Wednesday, March 10, 2010

The Call to Action Has Become a Call to Knowledge

As many have said, the B2B "sales cycle" is becoming a "buying cycle" where the prospect has control over the relationship. Although the graphic of the sales funnel will be with us forever, the days are numbered when Marketing and Sales can claim to be the ones moving prospects through the funnel. In the social media world, prospects move when they want to move.

  • If a prospect doesn't want to register for your white paper, he has options online; he will search the blogs and online trade pubs for product reviews.
  • Rather than schedule an hour on her calendar to attend your live webinar, she will fast-forward through the on-demand version at her own convenience; or even better, read the attendees' comments in five minutes.
  • And before the first sales meeting, the prospect has Googled all your executives, industry blogs, PR pieces, financial data, and the same for your competitors; that meeting is never your company's "first impression."
The traditional call to action is going out. "Call us today" is sounding hucksterish. And registration forms are hitting the wall in terms of effectiveness as prospects enter just enough information to get what they need.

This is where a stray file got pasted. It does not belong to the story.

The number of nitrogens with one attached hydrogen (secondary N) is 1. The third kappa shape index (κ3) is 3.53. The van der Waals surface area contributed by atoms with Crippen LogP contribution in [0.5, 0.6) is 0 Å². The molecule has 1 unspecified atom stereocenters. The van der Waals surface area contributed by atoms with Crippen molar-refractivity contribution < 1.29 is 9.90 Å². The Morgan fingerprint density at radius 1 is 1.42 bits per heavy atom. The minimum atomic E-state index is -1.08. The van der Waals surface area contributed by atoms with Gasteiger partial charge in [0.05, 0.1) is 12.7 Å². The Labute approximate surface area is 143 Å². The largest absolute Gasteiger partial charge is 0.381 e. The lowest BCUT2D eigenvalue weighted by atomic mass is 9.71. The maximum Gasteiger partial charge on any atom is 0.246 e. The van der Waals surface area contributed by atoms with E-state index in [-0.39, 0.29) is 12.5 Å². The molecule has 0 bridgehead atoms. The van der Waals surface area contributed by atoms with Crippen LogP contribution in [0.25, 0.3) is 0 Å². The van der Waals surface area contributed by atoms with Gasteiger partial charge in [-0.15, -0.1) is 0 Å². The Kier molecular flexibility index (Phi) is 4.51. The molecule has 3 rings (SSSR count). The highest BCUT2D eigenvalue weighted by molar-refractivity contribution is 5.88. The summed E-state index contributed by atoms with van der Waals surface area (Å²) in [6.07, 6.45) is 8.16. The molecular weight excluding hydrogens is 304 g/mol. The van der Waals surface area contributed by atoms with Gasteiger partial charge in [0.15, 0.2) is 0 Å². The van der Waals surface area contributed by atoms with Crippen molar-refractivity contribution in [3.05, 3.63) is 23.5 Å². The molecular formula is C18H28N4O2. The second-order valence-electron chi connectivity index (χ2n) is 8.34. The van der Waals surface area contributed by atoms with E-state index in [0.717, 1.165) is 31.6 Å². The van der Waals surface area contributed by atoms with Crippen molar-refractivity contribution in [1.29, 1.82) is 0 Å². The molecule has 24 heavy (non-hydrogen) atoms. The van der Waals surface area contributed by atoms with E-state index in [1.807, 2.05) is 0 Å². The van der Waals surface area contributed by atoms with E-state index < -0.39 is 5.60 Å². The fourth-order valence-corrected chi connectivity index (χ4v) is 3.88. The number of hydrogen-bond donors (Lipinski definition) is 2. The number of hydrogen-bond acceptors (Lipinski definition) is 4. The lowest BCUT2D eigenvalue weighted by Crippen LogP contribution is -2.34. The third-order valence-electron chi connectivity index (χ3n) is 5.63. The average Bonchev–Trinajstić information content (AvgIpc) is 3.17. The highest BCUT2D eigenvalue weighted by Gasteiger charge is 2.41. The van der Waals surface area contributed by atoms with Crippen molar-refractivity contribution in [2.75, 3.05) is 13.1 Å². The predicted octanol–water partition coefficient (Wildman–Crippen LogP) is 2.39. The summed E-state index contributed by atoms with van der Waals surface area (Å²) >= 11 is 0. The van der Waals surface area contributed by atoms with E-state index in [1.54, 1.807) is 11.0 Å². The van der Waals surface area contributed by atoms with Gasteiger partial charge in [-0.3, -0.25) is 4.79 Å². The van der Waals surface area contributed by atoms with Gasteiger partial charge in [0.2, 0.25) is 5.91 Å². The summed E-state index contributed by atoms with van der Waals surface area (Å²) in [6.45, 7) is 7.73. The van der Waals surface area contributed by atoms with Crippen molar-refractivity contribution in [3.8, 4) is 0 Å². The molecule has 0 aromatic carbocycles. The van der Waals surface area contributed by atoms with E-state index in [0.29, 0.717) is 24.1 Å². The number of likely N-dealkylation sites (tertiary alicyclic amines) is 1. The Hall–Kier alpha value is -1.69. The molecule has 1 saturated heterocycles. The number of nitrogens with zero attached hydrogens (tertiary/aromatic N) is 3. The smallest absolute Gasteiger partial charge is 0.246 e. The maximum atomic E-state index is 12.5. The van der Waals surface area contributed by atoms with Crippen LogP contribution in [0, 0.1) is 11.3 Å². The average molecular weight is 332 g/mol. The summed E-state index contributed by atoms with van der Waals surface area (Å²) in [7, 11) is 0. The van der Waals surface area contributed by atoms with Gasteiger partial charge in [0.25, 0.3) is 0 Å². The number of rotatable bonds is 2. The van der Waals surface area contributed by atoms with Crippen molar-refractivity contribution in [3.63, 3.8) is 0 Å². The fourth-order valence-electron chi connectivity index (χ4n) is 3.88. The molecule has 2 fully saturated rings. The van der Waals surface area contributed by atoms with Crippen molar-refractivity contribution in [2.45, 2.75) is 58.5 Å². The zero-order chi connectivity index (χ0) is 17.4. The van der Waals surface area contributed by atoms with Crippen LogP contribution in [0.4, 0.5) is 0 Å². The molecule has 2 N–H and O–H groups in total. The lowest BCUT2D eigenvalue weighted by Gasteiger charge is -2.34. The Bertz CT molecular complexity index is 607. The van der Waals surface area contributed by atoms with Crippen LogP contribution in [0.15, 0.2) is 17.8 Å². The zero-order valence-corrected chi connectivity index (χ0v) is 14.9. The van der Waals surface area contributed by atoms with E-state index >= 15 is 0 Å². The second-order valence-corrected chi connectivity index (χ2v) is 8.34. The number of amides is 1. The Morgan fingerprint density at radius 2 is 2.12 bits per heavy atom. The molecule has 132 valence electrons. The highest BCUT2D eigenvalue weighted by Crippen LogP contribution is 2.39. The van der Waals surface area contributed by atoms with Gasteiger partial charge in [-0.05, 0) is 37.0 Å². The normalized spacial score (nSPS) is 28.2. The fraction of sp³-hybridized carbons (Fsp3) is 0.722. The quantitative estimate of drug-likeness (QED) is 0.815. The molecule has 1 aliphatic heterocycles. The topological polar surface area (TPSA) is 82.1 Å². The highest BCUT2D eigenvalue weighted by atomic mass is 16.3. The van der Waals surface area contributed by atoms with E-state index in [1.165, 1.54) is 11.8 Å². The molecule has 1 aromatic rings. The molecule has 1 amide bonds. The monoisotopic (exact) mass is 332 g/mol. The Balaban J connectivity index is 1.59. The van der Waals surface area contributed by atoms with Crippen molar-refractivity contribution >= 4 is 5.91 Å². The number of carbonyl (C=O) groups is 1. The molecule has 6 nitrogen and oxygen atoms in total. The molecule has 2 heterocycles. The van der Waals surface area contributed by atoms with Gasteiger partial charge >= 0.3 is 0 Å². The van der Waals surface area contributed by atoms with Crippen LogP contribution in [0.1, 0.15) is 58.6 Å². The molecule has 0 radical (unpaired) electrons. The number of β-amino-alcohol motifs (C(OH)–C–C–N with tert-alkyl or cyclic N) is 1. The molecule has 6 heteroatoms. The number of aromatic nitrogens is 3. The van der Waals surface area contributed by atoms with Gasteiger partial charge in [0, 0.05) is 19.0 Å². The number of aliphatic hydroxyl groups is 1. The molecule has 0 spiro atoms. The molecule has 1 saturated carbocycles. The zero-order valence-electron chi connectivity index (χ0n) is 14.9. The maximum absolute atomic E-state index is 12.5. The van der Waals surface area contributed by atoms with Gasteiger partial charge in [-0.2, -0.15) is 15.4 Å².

It's time to shift our thinking from "call to action" with a "call to knowledge." (B2B marketing strategist Ardath Albee calls this the "takeaway.") As stated by our friends at Response Mine:

Put the right content in the right places so that prospects can self-select. By responding to relevant, compelling content, prospects qualify themselves.
By answering the call to knowledge, prospects move themselves through the funnel.

Specifically, the call to knowledge helps the prospect think--and is therefore essential to a content strategy in which thought leadership is a goal. It's a tip or technique with a built-in "it depends on your situation" clause. The reader is then in control to take it or leave it, or adapt the information for her own use, and move on to the next bit of content. The next step might be a more technical white paper, a case study suited to their vertical, or a detailed online demo.

Do your white papers need a registration page? Do they need to say "Call us today" after the company's boilerplate? It depends on your situation. But marketers are building trust by allowing their prospects to move--and think--at their own pace, guided by calls to knowledge.

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